Great little portable toilet seat for toilet training, sturdy, folds really small with a little bag attached.

If a toilet seat seems bulky, use an elimination communication hold. Holding your baby facing away from you, with one hand under each thigh, straddle the toilet facing the cistern, holding bubs between your legs. Works a treat and no baby gear necessary.

Pack some antibacterial wipes to wipe down toilet surfaces on the go.

Elimination communication, Layla going potty age 4 months.
Elimination communication, Layla going potty age 4 months.

Wipes

Baby wipes come in handy for everything. Pack a full packet (60-80 sheets)  as it’s better to have a little more than not enough. This should last you over two weeks. You can always buy more at your destination.

Toiletries

  • Nappy rash cream, moisturiser, baby shampoo, toothpaste, baby wash or soap (I carry one bar of soap for the whole family), Carry these in a zip lock bag to prevent leaks.
  • Toothbrush, brush (one brush for the whole family), nail file (cut kids nails before trip), hair accessories for the girls (essential right!?).
  • Sunscreen, Insect Spray and Aloe Vera / After sun (for summer destinations)

TIPs for packing toiletries to save space

  • Try to use one product for all of the family or for multiple uses i.e. I use Paw Paw ointment as a lip balm, nappy rash cream, treating windburn and cuts.
  • There a lots of products available in sample sizes I’ve seen baby shampoo, dove soap and moisturisers in small sizes in places like Kmart. Or keep the sample sizes you find in baby bags and giveaways for when you travel i.e. sudocream tub that comes in your hospital baby bag.
  • Travel bottles are great to transport your favourite products into travel sizes such as shampoo, moisturisers and body wash. Ikea has some great multi-coloured ones.  In Australia, DAISO, Priceline and chemists stock travel bottles. For the USA check out the GoToob, these are great.
  • Use labels to ID what each bottle and easily resuse for next travels.
Inexpensive Ikea bottles, colour coded or use labels to mark contents
Inexpensive Ikea bottles, colour coded or use labels to mark contents
Handy resuable GoToob bottles to store your favourite kids shampoo, creams and bath products
Handy reusable GoToob bottles to store your favourite kids shampoo, creams and bath products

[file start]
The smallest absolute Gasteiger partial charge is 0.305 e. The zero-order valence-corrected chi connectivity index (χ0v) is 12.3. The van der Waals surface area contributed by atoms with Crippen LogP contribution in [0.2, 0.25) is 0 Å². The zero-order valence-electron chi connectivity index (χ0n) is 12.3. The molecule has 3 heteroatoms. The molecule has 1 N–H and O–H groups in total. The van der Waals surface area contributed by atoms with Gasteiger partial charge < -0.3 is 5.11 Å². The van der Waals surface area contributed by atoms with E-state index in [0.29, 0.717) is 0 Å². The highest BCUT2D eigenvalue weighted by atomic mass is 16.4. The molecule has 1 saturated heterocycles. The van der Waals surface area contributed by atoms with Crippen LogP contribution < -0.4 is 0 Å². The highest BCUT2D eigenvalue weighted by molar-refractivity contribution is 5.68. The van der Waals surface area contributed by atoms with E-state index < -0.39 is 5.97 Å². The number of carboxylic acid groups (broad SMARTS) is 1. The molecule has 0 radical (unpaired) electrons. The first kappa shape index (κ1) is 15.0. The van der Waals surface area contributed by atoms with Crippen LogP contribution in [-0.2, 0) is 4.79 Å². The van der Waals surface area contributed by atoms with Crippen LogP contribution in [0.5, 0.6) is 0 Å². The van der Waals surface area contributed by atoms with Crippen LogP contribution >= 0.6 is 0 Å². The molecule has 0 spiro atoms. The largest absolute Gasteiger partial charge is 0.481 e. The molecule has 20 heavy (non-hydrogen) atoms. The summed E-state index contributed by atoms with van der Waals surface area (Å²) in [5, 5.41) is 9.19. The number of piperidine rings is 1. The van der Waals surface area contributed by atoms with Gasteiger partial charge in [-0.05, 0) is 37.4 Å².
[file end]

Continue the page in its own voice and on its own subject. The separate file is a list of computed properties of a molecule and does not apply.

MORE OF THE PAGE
Medicines

Panadol (paracetamol /acetaminophen), Nurofen (Ibuprofen) and any medicines you require i.e antihistamines for allergies, puffers and inhalers.

I also pack Actilax (liquid laxative) in case the kids get constipated overseas I know this works for my kids. You can also pack any vitamins or probiotics. I always pack probiotics only because I had great luck using them in Bali and they escaped the Bali Belly. So I do this as a precaution, who knows if it actually works.

For dehydration, pack a few Gastrolite tablets, in Australia it comes in a tube with several tables (like Berocca) and you just add water. In the USA they have these handy single serving dry powder satchets called Pedialyte

Single serving sachet's these a great for travel, just mix with water to keep fluids up
Single serving sachet’s these a great for travel, just mix with water to keep fluids up

TIP – compare dosages between age groups

For Nurofen (Ibuprofen), choose the older age group than what you currently use.  You fill find that the bottle is smaller however the dosage is less. As an example, the 1-5 years Nurofen dosage for a 2 year old is 6ml compared to the 5-12 years Nurofen which is 3ml. The case is different for Panadol, sticking to the smaller age group means a more conentrated dose and a smaller bottle.

I do not pack any immodium in case of diaarhoea, it’s best to have nature run it’s course, pardon the pun.

Look for the higher age group in Nurofen. Smaller travel size.